Nelson, Mack face off in US Senate debate

Debate is candidates' only match-up before Nov. 6 election

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DAVIE, Fla. - Florida's U.S. Senate contenders took a break from their incendiary television ad war to meet face to face in their only scheduled debate Wednesday night, a one-hour affair at Nova Southeastern University.

Two-term Democratic incumbent Sen. Bill Nelson faces a Republican challenge from U.S.Rep. Connie Mack IV of Ft. Myers in a race that will help determine control of the U.S. Senate.

Republicans need to pick up three seats and the presidency to gain control of the chamber. They would need a net gain of four seats if President Obama wins election.

Mack won the primary over a weak field of Republican candidates and declined to debate any of them.

Now, with Nelson holding a thin but significant lead in most polls, it is Mack accusing Nelson of ducking more debates.

Both camps had agreed to two televised debates, but Mack took issue with one of the debates' co-sponsors and pulled out. By the time a new sponsor surfaced, Nelson's camp said it was too late to restart the debate negotiation and planning process.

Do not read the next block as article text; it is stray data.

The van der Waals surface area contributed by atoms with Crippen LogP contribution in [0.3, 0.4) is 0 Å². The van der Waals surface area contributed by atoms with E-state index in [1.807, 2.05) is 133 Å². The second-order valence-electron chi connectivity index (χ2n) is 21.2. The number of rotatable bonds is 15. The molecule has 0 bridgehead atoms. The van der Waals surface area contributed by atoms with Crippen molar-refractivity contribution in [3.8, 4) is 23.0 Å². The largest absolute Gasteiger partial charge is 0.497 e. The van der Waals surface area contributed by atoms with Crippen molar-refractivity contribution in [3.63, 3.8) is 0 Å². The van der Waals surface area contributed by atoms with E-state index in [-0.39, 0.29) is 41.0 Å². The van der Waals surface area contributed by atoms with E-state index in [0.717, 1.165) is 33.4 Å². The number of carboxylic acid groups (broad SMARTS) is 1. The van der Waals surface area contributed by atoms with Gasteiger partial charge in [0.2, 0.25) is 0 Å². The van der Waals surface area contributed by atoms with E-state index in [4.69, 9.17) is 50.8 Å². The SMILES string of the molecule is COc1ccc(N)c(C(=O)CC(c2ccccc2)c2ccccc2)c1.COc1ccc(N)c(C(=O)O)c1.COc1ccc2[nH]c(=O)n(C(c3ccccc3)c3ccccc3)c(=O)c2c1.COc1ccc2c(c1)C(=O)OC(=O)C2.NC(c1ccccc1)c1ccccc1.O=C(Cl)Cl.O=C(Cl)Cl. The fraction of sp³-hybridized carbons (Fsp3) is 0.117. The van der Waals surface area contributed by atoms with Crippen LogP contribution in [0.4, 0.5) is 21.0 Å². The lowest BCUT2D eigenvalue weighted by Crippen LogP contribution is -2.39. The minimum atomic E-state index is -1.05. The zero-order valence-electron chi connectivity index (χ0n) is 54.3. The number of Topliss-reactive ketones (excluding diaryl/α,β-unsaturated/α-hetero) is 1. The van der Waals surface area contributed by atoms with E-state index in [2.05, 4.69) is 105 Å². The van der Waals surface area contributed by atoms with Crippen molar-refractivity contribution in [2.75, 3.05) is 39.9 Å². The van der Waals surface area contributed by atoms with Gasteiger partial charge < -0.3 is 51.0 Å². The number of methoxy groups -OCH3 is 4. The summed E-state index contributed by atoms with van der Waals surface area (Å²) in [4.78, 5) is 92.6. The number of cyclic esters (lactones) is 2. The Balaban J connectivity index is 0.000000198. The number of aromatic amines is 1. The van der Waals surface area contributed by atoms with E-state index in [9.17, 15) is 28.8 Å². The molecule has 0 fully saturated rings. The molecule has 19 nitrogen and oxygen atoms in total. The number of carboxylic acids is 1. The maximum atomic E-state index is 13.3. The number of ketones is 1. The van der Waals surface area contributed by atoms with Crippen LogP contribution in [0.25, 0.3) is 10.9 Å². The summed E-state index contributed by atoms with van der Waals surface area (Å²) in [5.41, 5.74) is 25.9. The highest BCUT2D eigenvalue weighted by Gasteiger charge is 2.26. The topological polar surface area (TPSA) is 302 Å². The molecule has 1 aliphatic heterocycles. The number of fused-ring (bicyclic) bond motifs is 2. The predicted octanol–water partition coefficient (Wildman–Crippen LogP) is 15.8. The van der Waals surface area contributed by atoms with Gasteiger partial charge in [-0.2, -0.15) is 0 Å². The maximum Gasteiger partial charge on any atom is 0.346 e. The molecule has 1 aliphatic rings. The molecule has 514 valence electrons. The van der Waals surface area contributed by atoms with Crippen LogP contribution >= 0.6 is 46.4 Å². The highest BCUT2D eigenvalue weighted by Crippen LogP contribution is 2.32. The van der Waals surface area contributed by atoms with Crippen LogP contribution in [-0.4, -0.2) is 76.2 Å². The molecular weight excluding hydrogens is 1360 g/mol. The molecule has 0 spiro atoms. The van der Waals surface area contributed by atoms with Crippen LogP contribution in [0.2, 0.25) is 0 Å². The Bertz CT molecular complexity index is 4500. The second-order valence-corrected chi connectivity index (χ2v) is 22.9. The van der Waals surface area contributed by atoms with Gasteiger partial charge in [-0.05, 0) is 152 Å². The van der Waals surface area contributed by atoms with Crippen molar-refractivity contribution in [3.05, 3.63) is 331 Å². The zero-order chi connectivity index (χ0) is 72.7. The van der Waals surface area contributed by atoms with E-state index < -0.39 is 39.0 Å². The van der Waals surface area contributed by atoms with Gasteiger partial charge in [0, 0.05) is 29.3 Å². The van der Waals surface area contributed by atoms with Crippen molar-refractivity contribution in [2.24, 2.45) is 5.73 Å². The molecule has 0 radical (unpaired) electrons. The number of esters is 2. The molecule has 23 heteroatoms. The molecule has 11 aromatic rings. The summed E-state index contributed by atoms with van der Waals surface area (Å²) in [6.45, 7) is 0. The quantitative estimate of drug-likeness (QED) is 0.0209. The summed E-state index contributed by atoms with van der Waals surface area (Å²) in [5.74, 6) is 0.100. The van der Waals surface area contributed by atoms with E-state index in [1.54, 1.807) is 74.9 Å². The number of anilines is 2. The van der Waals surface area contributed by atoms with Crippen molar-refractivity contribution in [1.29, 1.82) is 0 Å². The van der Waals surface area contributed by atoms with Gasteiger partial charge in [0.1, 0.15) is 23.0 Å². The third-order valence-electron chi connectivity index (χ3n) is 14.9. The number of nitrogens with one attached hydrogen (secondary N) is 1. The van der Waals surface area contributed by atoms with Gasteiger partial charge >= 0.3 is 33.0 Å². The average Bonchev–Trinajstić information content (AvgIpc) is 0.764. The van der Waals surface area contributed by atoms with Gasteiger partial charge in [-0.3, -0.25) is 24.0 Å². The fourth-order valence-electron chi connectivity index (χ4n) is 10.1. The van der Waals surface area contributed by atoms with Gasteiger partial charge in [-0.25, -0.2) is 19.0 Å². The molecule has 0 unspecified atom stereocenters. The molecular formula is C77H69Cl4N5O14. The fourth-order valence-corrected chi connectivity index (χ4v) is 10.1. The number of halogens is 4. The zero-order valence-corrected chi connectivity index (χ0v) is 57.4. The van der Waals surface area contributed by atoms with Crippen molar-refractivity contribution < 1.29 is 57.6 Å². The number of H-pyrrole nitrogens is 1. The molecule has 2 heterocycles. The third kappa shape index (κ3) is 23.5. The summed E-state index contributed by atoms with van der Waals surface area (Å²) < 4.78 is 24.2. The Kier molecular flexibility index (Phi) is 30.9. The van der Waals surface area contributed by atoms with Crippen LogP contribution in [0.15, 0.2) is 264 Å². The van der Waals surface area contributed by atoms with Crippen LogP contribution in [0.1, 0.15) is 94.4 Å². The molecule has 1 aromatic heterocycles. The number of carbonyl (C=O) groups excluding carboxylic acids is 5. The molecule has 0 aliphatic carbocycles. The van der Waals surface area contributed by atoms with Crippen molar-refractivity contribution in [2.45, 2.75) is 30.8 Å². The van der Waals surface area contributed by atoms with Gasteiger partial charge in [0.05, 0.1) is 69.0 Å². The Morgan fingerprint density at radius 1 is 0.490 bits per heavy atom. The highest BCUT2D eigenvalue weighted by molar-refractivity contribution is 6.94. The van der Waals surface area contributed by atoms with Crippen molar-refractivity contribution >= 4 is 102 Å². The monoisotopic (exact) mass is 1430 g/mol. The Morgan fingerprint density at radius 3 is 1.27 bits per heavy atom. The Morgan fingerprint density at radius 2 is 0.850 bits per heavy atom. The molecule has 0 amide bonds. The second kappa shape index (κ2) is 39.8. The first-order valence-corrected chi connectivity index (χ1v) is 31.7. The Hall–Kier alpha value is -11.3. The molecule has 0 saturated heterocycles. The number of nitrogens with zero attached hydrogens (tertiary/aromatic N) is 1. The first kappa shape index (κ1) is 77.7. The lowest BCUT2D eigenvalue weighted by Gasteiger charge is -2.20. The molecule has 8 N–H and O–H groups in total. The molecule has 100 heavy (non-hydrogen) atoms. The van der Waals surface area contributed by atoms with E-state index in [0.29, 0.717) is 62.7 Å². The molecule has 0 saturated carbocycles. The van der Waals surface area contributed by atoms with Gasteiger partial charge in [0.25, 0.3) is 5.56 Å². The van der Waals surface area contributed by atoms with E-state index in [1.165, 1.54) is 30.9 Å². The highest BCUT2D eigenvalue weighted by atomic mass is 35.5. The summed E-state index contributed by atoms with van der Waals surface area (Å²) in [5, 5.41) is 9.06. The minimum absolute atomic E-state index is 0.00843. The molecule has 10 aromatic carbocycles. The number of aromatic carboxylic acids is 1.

With no other face to face meetings held or planned, most Floridians may be basing their impressions of the candidates on a slew of negative ads launched by the campaigns and the surrogates.

Nelson tried to define Mack early on as an entitled, hard-partying scion of the man he replaced in the Senate, Connie Mack III, noting the younger Mack was a promoter for the Hooters restaurant chain and had been charged years ago in a bar brawl.

A Super PAC supporting Mack repeatedly broadcast an ad accusing Nelson of taking advantage of an agricultural tax exemption on land he later sold for a large profit. Speaking over images of cartoonish cows, the narrator accused Nelson of "milking the system."

Moderator Michael Williams, an anchor for WPTV in West Palm Beach, oversaw a panel of three journalists from across the state, who were to ask questions about the economy, foreign affairs, healthcare and entitlements, among other subjects.

Nearly 500 people can fit in the auditorium, with tickets provided to each campaign and party, as well as debate sponsors and the host university.


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